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Democrats in Orange County, California, want the county's Board of Supervisors to change the name of John Wayne Airport due to the iconic actor's "white supremacist, anti-LGBT, and anti-Indigenous views," KCBS-TV reported.

What are the details?

The OC Democratic Party said Friday's resolution is part of a "national movement to remove white supremacist symbols and names… [that produce] lasting physical and psychological stress and trauma, particularly to Black communities," the station said, adding that the resolution also calls for the reinstatement of the airport's original name, Orange County Airport.

County Democrats asked Fred Smoller — a Chapman University professor who's written about the issue — to speak to KCBS, and in a video interview he said that "our John Wayne statue [in the airport] is Orange County's Confederate monument."

Image source: KCAL-TV video screenshot

Smoller added to KCBS that "the same way those monuments are coming down across the nation, I believe this monument should be removed and the airport returned to its original name which it had for 41 years, the Orange County Airport."

Image source: KCAL-TV video screenshot

According its website, the airport "was renamed by the Orange County Board of Supervisors on June 20, 1979, to honor the late John Wayne. To commemorate the Airport's namesake, the John Wayne Associates commissioned sculptor Robert Summers to create a bronze statue of 'The Duke.' The nine-foot statue, created at the Hoka Hey Foundry in Dublin, Texas, was dedicated to the County on November 4, 1982, and installed on a pedestal outside the Eddie Martin Terminal."

What's the beef?

The station said county Democrats referred to Wayne's 1971 Playboy magazine interview as to why they want the airport's name changed.

In part of the interview, Wayne was told that activist Angela Davis "claims that those who would revoke her teaching credentials on ideological grounds are actually discriminating against her because she's black. Do you think there's any truth in that?"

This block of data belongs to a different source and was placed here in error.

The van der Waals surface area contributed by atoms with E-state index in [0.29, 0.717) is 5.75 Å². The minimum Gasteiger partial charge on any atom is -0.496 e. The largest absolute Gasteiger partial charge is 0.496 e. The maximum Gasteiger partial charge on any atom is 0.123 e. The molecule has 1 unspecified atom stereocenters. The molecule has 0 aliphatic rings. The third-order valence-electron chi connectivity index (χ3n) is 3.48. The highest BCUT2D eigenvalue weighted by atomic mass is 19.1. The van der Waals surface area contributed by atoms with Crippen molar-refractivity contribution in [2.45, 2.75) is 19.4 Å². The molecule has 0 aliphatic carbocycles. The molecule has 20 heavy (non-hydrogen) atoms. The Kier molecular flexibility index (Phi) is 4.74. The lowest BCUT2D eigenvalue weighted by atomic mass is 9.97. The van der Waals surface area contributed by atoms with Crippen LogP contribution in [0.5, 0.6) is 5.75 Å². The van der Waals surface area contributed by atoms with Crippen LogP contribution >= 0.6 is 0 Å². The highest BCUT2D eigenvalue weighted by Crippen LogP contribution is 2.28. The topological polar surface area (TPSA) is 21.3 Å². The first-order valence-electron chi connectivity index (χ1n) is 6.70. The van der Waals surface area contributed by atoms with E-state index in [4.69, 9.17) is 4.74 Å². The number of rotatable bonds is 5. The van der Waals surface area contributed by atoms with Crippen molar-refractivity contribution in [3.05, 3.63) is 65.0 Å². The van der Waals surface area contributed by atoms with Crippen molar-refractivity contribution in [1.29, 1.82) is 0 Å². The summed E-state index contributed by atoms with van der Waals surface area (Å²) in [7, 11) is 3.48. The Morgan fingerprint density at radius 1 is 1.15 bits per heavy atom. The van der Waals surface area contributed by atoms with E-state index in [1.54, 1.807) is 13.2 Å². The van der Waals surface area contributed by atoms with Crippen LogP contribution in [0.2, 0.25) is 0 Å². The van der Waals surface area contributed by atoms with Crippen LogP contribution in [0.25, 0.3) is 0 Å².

Wayne replied, "With a lot of blacks, there's quite a bit of resentment along with their dissent, and possibly rightfully so. But we can't all of a sudden get down on our knees and turn everything over to the leadership of the blacks. I believe in white supremacy until the blacks are educated to a point of responsibility. I don't believe in giving authority and positions of leadership and judgment to irresponsible people."

He also said, "I don't feel guilty about the fact that five or 10 generations ago these people were slaves. Now, I'm not condoning slavery. It's just a fact of life, like the kid who gets infantile paralysis and has to wear braces so he can't play football with the rest of us. I will say this, though: I think any black who can compete with a white today can get a better break than a white man. I wish they'd tell me where in the world they have it better than right here in America."

Speaking about Native Americans, Wayne said "I don't feel we did wrong in taking this great country away from them ... Our so-called stealing of this country from them was just a matter of survival. There were great numbers of people who needed new land, and the Indians were selfishly trying to keep it for themselves."

And when asked what movies he would characterize as "perverted," Wayne named 1969's "Midnight Cowboy" — which starred Dustin Hoffman and Jon Voight — and asked, "Wouldn't you say that the wonderful love of those two men in Midnight Cowboy, a story about two f**s, qualifies?"

Anything else?

KCBS said airport officials have declined to comment and noted that it's up to the board of supervisors to decide on any name change.

News Source: theblaze.com

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Thousands rally at Black Lives Matter protests in Australia

SYDNEY (AP) — Several thousand people rallied in Black Lives Matter protests across Australia over the weekend to call for racial equality and highlight deaths of Indigenous people while in police custody.

About 500 people protested in Newcastle, north of Sydney, after the New South Wales state Supreme Court approved the rally following an attempt by police to have it banned.

A rally in Sydney began with a ceremony at which people mourned the Indigenous Australians who have died in police custody.

There have been more than 400 Indigenous deaths in custody since a royal commission into the issue ended in 1991. No convictions have been recorded in any of the deaths.

“We went through the lawful process, we sat through that process of the coronial inquiry, we listened to that process and we received no justice from that process,” Sydney rally organizer Paul Silva told SBS Television. “This is our process to demand justice.”

On Saturday, Australians took part in Black Lives Matter rallies in the cities of Brisbane, Darwin, Perth and Adelaide. Many of the protesters work masks and attempted to maintain social distancing due to coronavirus concerns.

Australia’s Indigenous people are the most disadvantaged ethnic minority in the country. They have higher-than-average rates of infant mortality and poor health, as well as shorter life expectancy and lower levels of education and employment than other Australians.

Copyright © 2020 The Associated Press. All rights reserved. This material may not be published, broadcast, written or redistributed.

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